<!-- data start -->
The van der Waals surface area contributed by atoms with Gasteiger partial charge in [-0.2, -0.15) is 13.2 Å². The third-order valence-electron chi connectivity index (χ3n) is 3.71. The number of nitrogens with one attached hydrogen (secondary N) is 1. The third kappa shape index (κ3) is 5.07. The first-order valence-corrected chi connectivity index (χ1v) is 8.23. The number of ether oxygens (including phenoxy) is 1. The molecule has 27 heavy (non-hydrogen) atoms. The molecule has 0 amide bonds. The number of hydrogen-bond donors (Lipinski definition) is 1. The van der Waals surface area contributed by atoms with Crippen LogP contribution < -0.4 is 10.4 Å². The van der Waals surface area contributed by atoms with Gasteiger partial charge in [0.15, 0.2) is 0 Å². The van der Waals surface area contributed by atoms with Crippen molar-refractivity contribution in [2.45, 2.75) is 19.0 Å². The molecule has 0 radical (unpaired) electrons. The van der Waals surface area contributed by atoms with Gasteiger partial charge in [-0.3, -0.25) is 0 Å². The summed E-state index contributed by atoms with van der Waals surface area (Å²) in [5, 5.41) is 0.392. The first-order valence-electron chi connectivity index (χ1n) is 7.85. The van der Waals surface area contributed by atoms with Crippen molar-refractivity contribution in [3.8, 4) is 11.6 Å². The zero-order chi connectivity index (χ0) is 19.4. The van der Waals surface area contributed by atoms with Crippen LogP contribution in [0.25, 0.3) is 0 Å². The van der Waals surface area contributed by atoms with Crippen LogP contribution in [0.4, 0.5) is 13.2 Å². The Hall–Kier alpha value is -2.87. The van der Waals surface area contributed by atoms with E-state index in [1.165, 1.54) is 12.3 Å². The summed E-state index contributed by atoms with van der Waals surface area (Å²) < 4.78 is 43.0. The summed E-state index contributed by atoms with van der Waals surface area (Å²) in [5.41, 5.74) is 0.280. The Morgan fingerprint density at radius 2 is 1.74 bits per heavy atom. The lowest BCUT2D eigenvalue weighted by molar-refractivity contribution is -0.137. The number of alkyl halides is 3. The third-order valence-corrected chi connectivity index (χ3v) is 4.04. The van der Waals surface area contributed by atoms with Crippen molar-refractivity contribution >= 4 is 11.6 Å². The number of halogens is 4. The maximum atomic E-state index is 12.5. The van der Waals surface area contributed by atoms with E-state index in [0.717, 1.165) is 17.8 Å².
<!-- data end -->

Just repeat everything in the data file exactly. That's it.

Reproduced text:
The van der Waals surface area contributed by atoms with Gasteiger partial charge in [-0.2, -0.15) is 13.2 Å². The third-order valence-electron chi connectivity index (χ3n) is 3.71. The number of nitrogens with one attached hydrogen (secondary N) is 1. The third kappa shape index (κ3) is 5.07. The first-order valence-corrected chi connectivity index (χ1v) is 8.23. The number of ether oxygens (including phenoxy) is 1. The molecule has 27 heavy (non-hydrogen) atoms. The molecule has 0 amide bonds. The number of hydrogen-bond donors (Lipinski definition) is 1. The van der Waals surface area contributed by atoms with Crippen LogP contribution < -0.4 is 10.4 Å². The van der Waals surface area contributed by atoms with Gasteiger partial charge in [0.15, 0.2) is 0 Å². The van der Waals surface area contributed by atoms with Crippen molar-refractivity contribution in [2.45, 2.75) is 19.0 Å². The molecule has 0 radical (unpaired) electrons. The van der Waals surface area contributed by atoms with Gasteiger partial charge in [-0.3, -0.25) is 0 Å². The summed E-state index contributed by atoms with van der Waals surface area (Å²) in [5, 5.41) is 0.392. The first-order valence-electron chi connectivity index (χ1n) is 7.85. The van der Waals surface area contributed by atoms with Crippen molar-refractivity contribution in [3.8, 4) is 11.6 Å². The zero-order chi connectivity index (χ0) is 19.4. The van der Waals surface area contributed by atoms with Crippen LogP contribution in [0.25, 0.3) is 0 Å². The van der Waals surface area contributed by atoms with Crippen LogP contribution in [0.4, 0.5) is 13.2 Å². The Hall–Kier alpha value is -2.87. The van der Waals surface area contributed by atoms with E-state index in [1.165, 1.54) is 12.3 Å². The summed E-state index contributed by atoms with van der Waals surface area (Å²) < 4.78 is 43.0. The summed E-state index contributed by atoms with van der Waals surface area (Å²) in [5.41, 5.74) is 0.280. The Morgan fingerprint density at radius 2 is 1.74 bits per heavy atom. The lowest BCUT2D eigenvalue weighted by molar-refractivity contribution is -0.137. The number of alkyl halides is 3. The third-order valence-corrected chi connectivity index (χ3v) is 4.04. The van der Waals surface area contributed by atoms with Crippen molar-refractivity contribution >= 4 is 11.6 Å². The number of halogens is 4. The maximum atomic E-state index is 12.5. The van der Waals surface area contributed by atoms with E-state index in [0.717, 1.165) is 17.8 Å².